It is human nature to make comparisons. This is done, according to Mind, Body and Soul to provide a "baseline for where we are in life, and where we want to be." Comparison allows people to make plans for change and is a unit of measure to tell if there has been any personal "progress" or growth as a result of that change. Something that can be healthy for individuals to do but not for parents to do with their kids. This is why when parents find themselves saying, "But my first child did not do that," they need to nip it in the bud. This will ensure that comparative comments are not said so that self-esteem remains high, mental health is not damaged, and relationships between siblings who are friends are not compromised.

To be clear, nearly all parents will make comparisons between their children. This can begin as soon as the second child is born and parents see how they differ from the first. It can continue as children grow and parents then compare how their children behave, what their abilities are, and perhaps even what they look like. If this is done, however, it should NEVER be said to kids. This is because while they are related, siblings are their own people. They have their own unique talents and interests.

And those things should be celebrated and nurtured rather than attempting to make siblings cookie cutters of one another. Not only will this allow kids to reach their fullest potential, but they also will not have pressure to become something they are not.

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Here is what to do when you find yourself saying, "But my first child did not do that."

Siblings Should Not Be Expected To Be The Same

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The first child lays the foundation for what parents come to expect of parenthood. When siblings come along that change everything parents thought they knew about raising kids, it can throw them for a loop. Something that can inadvertently lead to comparisons being drawn, which is not fair for the older or younger siblings.

According to The Economic Times, when parents compare siblings to one another, they can actually influence who they become. This means that even if the desire was not to follow in the footsteps of older siblings, the constant comparison can leave kids feeling there is no other way to behave or no other interests to have than what their older siblings do. After all, if this is the bar they are consistently compared to, what other means of determining success do they have?

The problem with this is that siblings are not meant to be the same. They are meant to have their own unique personalities and carve their own niche in life. But if parents are not careful about keeping comparisons to themselves, per the publication, this may be something that never occurs. And instead, the sibling who feels like they cannot be as good as their older sibling will suffer in the long run.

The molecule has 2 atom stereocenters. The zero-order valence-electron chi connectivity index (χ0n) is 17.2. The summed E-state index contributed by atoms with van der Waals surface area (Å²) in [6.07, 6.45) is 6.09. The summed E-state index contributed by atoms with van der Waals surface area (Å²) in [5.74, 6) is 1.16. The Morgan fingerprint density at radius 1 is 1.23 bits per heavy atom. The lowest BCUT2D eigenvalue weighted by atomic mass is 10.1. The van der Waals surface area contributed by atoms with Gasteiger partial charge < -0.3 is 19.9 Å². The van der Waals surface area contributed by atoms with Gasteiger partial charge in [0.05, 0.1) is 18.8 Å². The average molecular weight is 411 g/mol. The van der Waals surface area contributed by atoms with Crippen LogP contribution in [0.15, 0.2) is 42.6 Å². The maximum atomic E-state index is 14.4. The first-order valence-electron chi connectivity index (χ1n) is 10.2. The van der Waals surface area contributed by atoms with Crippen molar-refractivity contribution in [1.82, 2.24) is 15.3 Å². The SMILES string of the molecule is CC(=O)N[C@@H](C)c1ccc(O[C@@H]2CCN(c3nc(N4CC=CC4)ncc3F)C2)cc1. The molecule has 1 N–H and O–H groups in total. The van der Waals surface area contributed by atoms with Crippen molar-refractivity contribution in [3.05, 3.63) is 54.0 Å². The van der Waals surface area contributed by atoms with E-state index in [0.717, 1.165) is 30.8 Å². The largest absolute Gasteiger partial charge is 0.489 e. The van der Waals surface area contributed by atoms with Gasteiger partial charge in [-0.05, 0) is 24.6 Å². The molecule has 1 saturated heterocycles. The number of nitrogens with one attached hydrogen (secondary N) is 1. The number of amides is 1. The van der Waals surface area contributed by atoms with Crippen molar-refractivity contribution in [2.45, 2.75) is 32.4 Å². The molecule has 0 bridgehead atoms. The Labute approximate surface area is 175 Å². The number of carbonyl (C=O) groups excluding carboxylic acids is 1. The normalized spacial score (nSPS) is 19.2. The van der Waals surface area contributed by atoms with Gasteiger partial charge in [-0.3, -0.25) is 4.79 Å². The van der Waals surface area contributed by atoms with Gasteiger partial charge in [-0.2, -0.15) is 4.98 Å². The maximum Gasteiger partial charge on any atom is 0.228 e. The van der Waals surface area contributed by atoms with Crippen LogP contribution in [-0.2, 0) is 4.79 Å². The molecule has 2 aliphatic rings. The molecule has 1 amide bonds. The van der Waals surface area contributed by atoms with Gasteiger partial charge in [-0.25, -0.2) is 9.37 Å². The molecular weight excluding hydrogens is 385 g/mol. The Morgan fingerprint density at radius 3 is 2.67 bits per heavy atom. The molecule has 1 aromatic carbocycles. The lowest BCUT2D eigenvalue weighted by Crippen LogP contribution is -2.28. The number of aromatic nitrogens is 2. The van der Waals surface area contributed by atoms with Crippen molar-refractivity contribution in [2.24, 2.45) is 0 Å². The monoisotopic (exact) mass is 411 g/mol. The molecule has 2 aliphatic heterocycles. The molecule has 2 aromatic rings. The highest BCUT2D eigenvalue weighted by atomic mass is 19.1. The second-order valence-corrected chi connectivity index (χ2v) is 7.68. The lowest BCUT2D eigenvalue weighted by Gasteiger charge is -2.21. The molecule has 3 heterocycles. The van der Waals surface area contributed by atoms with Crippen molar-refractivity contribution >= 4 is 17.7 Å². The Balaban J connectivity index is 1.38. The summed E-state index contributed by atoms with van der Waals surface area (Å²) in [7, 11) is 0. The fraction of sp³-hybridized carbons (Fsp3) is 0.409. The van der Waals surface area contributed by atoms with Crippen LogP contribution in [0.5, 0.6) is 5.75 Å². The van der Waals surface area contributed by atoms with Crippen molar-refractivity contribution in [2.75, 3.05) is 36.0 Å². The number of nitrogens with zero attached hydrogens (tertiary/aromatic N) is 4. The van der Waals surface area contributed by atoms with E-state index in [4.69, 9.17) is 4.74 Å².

Comparisons Can Harm Sibling Relationships

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By comparing siblings, one sibling is always going to be seen as "better" than the other. And when this happens, the relationship between siblings can begin to suffer due to the resentment of always being compared rather than just allowing each child to be their own individual.

According to Poppy & Geoff Spencer, "comparison is wired into our biological brains." As such, it makes sense that parents would compare one sibling to the other. It is when those comparisons are verbalized that problems begin. Most often in the form of sibling rivalry. This is why parents need to ensure that their comparisons never make it to the ears of their kids. Because once that comparison is heard, there is no taking it back.

When kids feel they are stuck in "rigid roles" in the family, "rivalry and resentment" can take hold, according to WebMD. And because there is already the possibility of these feelings cropping up without the added pressure of being compared to one another, adding fuel to the fire does not help the situation. Meaning that comparisons parents make should be kept close to the vest so that any sibling rivalry present can be something kids can come back from rather than following them into adulthood.

Celebrate Differences Between Siblings

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It can be hard for parents to wrap their heads around the fact that even though their kids came from the same parents and were raised the same way they can be completely different people. But they are different people. And those differences should be celebrated versus something used as a comparative tool from one sibling to the next.

According to Dr. Sylvia Rimm, Ph.D., parents have a tendency to put labels on their kids. This is after a comparison is made to see the talents the oldest child possesses and the younger ones do not.

When this happens, according to the publication, there is pressure for siblings to "be the best in the family at something." This increases competitiveness between siblings, which already naturally exists.

If parents can just let kids discover who they are and not compare one sibling to another, kids will flourish. And when this happens, not only will they become their best selves for it, their relationships with their siblings will not be strained as a result of years of comparison.

Source: Mind, Body and Soul, Dr. Sylvia Rimm, PhD, The Economic Times, Poppy & Geoff Spencer, WebMD